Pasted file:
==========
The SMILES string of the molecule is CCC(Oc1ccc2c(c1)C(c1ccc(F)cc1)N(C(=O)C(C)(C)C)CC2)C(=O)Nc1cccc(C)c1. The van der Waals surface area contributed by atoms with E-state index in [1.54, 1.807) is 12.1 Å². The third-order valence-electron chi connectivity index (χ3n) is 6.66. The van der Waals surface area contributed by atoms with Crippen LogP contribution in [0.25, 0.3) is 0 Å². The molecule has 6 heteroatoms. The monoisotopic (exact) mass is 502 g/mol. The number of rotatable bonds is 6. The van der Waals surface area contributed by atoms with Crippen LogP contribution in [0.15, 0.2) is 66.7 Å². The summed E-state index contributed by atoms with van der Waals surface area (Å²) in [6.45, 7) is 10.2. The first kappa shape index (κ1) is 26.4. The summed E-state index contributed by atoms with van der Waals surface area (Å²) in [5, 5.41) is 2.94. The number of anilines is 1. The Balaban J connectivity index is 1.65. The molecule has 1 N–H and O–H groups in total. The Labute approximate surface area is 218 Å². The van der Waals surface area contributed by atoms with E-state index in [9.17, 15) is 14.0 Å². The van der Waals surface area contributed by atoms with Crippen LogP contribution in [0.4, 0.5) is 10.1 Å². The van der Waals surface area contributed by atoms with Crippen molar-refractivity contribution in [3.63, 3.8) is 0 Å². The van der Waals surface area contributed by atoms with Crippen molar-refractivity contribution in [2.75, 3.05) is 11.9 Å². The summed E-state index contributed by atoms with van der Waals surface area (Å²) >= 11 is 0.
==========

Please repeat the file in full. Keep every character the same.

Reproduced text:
The SMILES string of the molecule is CCC(Oc1ccc2c(c1)C(c1ccc(F)cc1)N(C(=O)C(C)(C)C)CC2)C(=O)Nc1cccc(C)c1. The van der Waals surface area contributed by atoms with E-state index in [1.54, 1.807) is 12.1 Å². The third-order valence-electron chi connectivity index (χ3n) is 6.66. The van der Waals surface area contributed by atoms with Crippen LogP contribution in [0.25, 0.3) is 0 Å². The molecule has 6 heteroatoms. The monoisotopic (exact) mass is 502 g/mol. The number of rotatable bonds is 6. The van der Waals surface area contributed by atoms with Crippen LogP contribution in [0.15, 0.2) is 66.7 Å². The summed E-state index contributed by atoms with van der Waals surface area (Å²) in [6.45, 7) is 10.2. The first kappa shape index (κ1) is 26.4. The summed E-state index contributed by atoms with van der Waals surface area (Å²) in [5, 5.41) is 2.94. The number of anilines is 1. The Balaban J connectivity index is 1.65. The molecule has 1 N–H and O–H groups in total. The Labute approximate surface area is 218 Å². The van der Waals surface area contributed by atoms with E-state index in [9.17, 15) is 14.0 Å². The van der Waals surface area contributed by atoms with Crippen LogP contribution in [0.4, 0.5) is 10.1 Å². The van der Waals surface area contributed by atoms with Crippen molar-refractivity contribution in [3.63, 3.8) is 0 Å². The van der Waals surface area contributed by atoms with Crippen molar-refractivity contribution in [2.75, 3.05) is 11.9 Å². The summed E-state index contributed by atoms with van der Waals surface area (Å²) >= 11 is 0.